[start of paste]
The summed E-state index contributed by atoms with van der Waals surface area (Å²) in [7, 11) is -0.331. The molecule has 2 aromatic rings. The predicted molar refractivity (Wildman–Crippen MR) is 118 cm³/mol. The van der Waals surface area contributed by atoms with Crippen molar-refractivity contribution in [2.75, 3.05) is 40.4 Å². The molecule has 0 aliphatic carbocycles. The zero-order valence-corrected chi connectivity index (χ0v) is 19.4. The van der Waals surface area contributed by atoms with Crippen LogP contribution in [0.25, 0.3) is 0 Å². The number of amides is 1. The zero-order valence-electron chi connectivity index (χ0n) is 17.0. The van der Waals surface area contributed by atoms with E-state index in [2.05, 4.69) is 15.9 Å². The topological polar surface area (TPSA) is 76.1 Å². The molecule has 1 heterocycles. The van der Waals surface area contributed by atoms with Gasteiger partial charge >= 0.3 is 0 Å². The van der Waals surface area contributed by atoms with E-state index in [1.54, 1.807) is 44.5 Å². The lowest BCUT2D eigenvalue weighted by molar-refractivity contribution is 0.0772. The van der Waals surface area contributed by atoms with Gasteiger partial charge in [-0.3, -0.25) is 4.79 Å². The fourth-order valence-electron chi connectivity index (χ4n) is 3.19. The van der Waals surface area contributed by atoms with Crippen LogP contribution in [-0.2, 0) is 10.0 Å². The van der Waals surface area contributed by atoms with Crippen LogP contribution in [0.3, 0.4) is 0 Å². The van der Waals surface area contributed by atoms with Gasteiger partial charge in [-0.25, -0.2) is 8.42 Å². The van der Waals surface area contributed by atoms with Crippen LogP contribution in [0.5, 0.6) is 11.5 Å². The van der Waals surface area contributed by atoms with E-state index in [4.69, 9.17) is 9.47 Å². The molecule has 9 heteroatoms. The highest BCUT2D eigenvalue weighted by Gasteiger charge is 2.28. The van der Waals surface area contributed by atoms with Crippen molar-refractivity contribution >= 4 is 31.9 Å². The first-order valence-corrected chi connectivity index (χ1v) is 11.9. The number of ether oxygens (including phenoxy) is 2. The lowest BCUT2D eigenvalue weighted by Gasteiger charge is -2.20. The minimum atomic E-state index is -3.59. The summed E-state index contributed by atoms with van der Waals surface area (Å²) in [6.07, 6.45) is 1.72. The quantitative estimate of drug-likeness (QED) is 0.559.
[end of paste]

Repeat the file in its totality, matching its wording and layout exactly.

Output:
The summed E-state index contributed by atoms with van der Waals surface area (Å²) in [7, 11) is -0.331. The molecule has 2 aromatic rings. The predicted molar refractivity (Wildman–Crippen MR) is 118 cm³/mol. The van der Waals surface area contributed by atoms with Crippen molar-refractivity contribution in [2.75, 3.05) is 40.4 Å². The molecule has 0 aliphatic carbocycles. The zero-order valence-corrected chi connectivity index (χ0v) is 19.4. The van der Waals surface area contributed by atoms with Crippen LogP contribution in [0.25, 0.3) is 0 Å². The number of amides is 1. The zero-order valence-electron chi connectivity index (χ0n) is 17.0. The van der Waals surface area contributed by atoms with E-state index in [2.05, 4.69) is 15.9 Å². The topological polar surface area (TPSA) is 76.1 Å². The molecule has 1 heterocycles. The van der Waals surface area contributed by atoms with Gasteiger partial charge >= 0.3 is 0 Å². The van der Waals surface area contributed by atoms with E-state index in [1.54, 1.807) is 44.5 Å². The lowest BCUT2D eigenvalue weighted by molar-refractivity contribution is 0.0772. The van der Waals surface area contributed by atoms with Gasteiger partial charge in [-0.3, -0.25) is 4.79 Å². The fourth-order valence-electron chi connectivity index (χ4n) is 3.19. The van der Waals surface area contributed by atoms with Crippen LogP contribution in [-0.2, 0) is 10.0 Å². The van der Waals surface area contributed by atoms with Crippen LogP contribution in [0.3, 0.4) is 0 Å². The van der Waals surface area contributed by atoms with Gasteiger partial charge in [-0.25, -0.2) is 8.42 Å². The van der Waals surface area contributed by atoms with Crippen LogP contribution in [0.5, 0.6) is 11.5 Å². The van der Waals surface area contributed by atoms with E-state index in [4.69, 9.17) is 9.47 Å². The molecule has 9 heteroatoms. The highest BCUT2D eigenvalue weighted by Gasteiger charge is 2.28. The van der Waals surface area contributed by atoms with Crippen molar-refractivity contribution >= 4 is 31.9 Å². The first-order valence-corrected chi connectivity index (χ1v) is 11.9. The number of ether oxygens (including phenoxy) is 2. The lowest BCUT2D eigenvalue weighted by Gasteiger charge is -2.20. The minimum atomic E-state index is -3.59. The summed E-state index contributed by atoms with van der Waals surface area (Å²) in [6.07, 6.45) is 1.72. The quantitative estimate of drug-likeness (QED) is 0.559.